Updated: Oct 3
There are many ways we can live healthier lives as we age. In my blog post, 5 Ways to Defy the Aging Process, I cover different tips on how to live longer and stronger. One key yet unexpected focus is on better balance. Below are expanded tips on improving our balance as we age.
Being Balance Aware
There are five common balance issues that are most likely to impact us as we get older.
Intense vertigo when moving the head, is a symptom of Benign Paroxysmal Positional Vertigo (BPPV). It is caused by an inner ear disturbance like a head injury, ear infection, and aging. Another common cause of imbalance is Ménière's Disease, where sufferers experience vertigo, ringing in the ears, and sporadic hearing loss.
Labyrinthitis is when the inner ear becomes infected and inflamed. It is often linked to a case of the flu and can result in balance problems.
Several chronic diseases such as Parkinson’s, Alzheimer’s, Multiple Sclerosis, arthritis, and heart conditions can all contribute to unsteadiness.
Finally, older adults may be more prone to shingles, and in some cases, the shingles virus can affect facial nerves near the ear, causing what is known as Ramsay Hunt Syndrome, impacting balance.
The National Institutes of Health explains that imbalance symptoms are different for each individual but there are steps that can benefit almost everyone when it comes to improving balance.
Steps Toward Better Balance
One method is a consistent exercise routine. Simple balance exercises that can be completed in even tiny spaces can improve balance. These exercises can build strength and improve posture, stability, and coordination:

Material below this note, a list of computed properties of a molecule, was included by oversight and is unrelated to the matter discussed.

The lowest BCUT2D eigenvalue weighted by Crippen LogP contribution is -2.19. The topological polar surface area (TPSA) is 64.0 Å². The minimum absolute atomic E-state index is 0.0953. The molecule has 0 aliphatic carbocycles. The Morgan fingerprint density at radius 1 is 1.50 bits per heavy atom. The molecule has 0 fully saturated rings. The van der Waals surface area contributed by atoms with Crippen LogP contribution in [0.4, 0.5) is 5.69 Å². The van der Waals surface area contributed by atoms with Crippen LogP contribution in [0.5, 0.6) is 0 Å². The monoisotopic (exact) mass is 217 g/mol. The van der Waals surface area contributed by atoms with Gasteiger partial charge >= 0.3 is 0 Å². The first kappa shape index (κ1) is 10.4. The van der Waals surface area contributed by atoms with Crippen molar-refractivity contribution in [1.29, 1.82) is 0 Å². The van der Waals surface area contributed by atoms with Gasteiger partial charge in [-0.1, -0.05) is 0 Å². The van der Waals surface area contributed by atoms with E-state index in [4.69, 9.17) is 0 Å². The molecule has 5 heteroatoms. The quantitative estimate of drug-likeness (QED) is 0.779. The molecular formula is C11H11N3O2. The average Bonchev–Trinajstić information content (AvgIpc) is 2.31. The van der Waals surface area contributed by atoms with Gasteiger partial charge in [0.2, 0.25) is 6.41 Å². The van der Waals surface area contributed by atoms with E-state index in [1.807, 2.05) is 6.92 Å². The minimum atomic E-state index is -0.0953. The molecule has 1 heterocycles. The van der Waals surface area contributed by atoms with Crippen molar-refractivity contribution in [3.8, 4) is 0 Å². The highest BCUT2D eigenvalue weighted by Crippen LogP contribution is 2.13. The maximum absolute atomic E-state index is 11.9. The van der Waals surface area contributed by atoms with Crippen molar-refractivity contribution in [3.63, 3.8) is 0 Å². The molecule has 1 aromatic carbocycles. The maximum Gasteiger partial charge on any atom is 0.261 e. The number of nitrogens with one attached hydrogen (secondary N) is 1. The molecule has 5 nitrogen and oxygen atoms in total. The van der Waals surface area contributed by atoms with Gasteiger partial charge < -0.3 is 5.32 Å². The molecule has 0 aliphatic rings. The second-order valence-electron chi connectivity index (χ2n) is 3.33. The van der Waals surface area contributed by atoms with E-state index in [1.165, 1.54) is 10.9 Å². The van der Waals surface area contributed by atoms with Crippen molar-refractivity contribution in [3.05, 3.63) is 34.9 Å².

Standing March in place slowly for 20-30 seconds
Standing 3-Way Kicks
Sit to Stand and Stand to Sit
Heel-to-Toe Standing or Walking
Stretching such as yoga or Tai chi can also improve balance. Whether taking an in-person class or watching online videos, low-impact movement can enhance balance.
Along with exercise and stretching, eating healthy foods can strengthen balance and fuel the body. Nutrients found in certain foods can also improve overall health and well-being and improve activity and energy levels. Lean protein, fruits and vegetables, and low-fat dairy foods are optimal in addition to staying hydrated. Maintaining a healthy weight can also go a long way toward improving balance.
In my book titled, 30 Summers More, I include “lessons of longevity” that I have amassed from a front-line view as the CEO of Áegis Living, which has cared for more than 60K elderly. Combined with the latest health and wellness research on living well as we age, I outline the “micro-habits” necessary for living our best lives as we move into our senior years – including how to keep balanced.
Until next time, Live Well, Live Long